Sequel to ‘Souvenirs’ and a tribute to the life and times of Django Reinhardt, the Reinhardt family in Koblenz, Germany as well as the story of Sinti and Roma in Europe.

Nomad wander through lands far and wide,
Camped beneath the stars up in the sky.
I awake in Liberchies one day
Beneath looming clouds so cold and grey.

Musique Metisse Saint Marie de la Mer,
Gather my tribe afar.
Music all night through to the dawn
Bal Musette is to be born
Music all night through to the dawn.

Fate brings new sounds to pierce my hurt heart,
Sound of swinging trumpet worlds apart
Louis’s sound forever haunts my mind
Stephane’s soul and mine forever bind

Dark Clouds arrive to break up all love
War and survival thrive
Hard times yet music heals my soul
The Maestro I am so told
Hard times yet music heals my soul

After war is over change comes fast,
Neglect sets and people feel less heart.
Decades after I have left this world
Bale Boldo keeps my story told.

From a land far and wide travel I
Music is all I know.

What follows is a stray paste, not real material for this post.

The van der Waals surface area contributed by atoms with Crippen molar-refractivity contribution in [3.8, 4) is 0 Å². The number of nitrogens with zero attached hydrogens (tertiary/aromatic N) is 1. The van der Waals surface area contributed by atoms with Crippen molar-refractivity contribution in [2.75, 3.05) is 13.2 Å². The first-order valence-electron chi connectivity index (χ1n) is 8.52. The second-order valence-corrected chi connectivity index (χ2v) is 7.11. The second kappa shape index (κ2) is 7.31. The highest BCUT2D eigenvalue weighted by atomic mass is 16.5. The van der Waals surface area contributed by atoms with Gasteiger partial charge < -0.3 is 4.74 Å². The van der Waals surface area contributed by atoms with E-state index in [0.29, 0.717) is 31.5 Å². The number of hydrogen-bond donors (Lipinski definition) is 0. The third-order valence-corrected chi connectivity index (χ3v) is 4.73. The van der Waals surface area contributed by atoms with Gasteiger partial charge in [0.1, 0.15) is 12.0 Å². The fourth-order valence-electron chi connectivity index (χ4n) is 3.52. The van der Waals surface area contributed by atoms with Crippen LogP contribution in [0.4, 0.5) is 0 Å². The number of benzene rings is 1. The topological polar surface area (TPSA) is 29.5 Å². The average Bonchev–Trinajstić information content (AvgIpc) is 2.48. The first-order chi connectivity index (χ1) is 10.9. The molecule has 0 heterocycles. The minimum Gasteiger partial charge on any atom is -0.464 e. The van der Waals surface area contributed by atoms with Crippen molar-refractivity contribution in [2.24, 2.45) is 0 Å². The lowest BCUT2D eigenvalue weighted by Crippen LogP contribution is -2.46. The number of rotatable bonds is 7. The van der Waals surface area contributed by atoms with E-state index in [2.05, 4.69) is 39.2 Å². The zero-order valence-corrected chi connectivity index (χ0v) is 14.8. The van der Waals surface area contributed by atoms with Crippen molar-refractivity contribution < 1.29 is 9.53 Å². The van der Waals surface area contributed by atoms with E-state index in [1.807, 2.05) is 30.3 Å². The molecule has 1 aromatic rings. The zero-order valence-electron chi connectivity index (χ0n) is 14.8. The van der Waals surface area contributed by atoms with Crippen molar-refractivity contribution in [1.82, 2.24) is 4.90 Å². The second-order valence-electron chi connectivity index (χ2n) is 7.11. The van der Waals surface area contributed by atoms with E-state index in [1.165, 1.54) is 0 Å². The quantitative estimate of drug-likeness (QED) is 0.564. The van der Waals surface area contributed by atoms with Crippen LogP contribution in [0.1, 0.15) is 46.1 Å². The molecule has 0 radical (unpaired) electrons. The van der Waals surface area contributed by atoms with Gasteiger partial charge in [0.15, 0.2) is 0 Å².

Fractured history to no end
Music heals and language mends
One day I come to Koblenz.

Daniel Weltlinger 24.7.14


1 Nomad 3:21
2 (I Awake In) Liberchies 3:53
3 Musique Metisse (Saint Marie De La Mer) 4:08
4 Bal Musette 3:15
5 Louis 4:27
6 Stephane 3:35
7 Dark Clouds 4:44
8 The Maestro 4:42
9 Neglect 3:44
10 Bale Boldo 3:37
11 Koblenz 3:37

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Artist :
Title : Koblenz
Release Date : July 24, 2014
Label :
Format : CD

‘Koblenz (43:20, 5 stars) makes a thoughtful case for Django Reinhardt’s gypsy jazz as a kissing cousin to Klezmer. Weltlinger goes deep into the guitarist’s Sinti and Roma roots while touching on his own family history. The songs are an irresistible grouping…’

Kirk Silsbee – Downbeat, August 2015.

‘The music of Reinhardt and violinist Stephane Grappelli has spawned countless imitators and revivalists the world over, but where others have used the Gypsy swing idiom as a vehicle for virtuosity Weltlinger brings a refreshing sense of innocence to bear. The violinist imbues the melodies and his sound with a lightness and joyousness that can coexist with any sadness or pensiveness implicit in a given piece.’

John Shand – Sydney Morning Herald, January 4. 2015.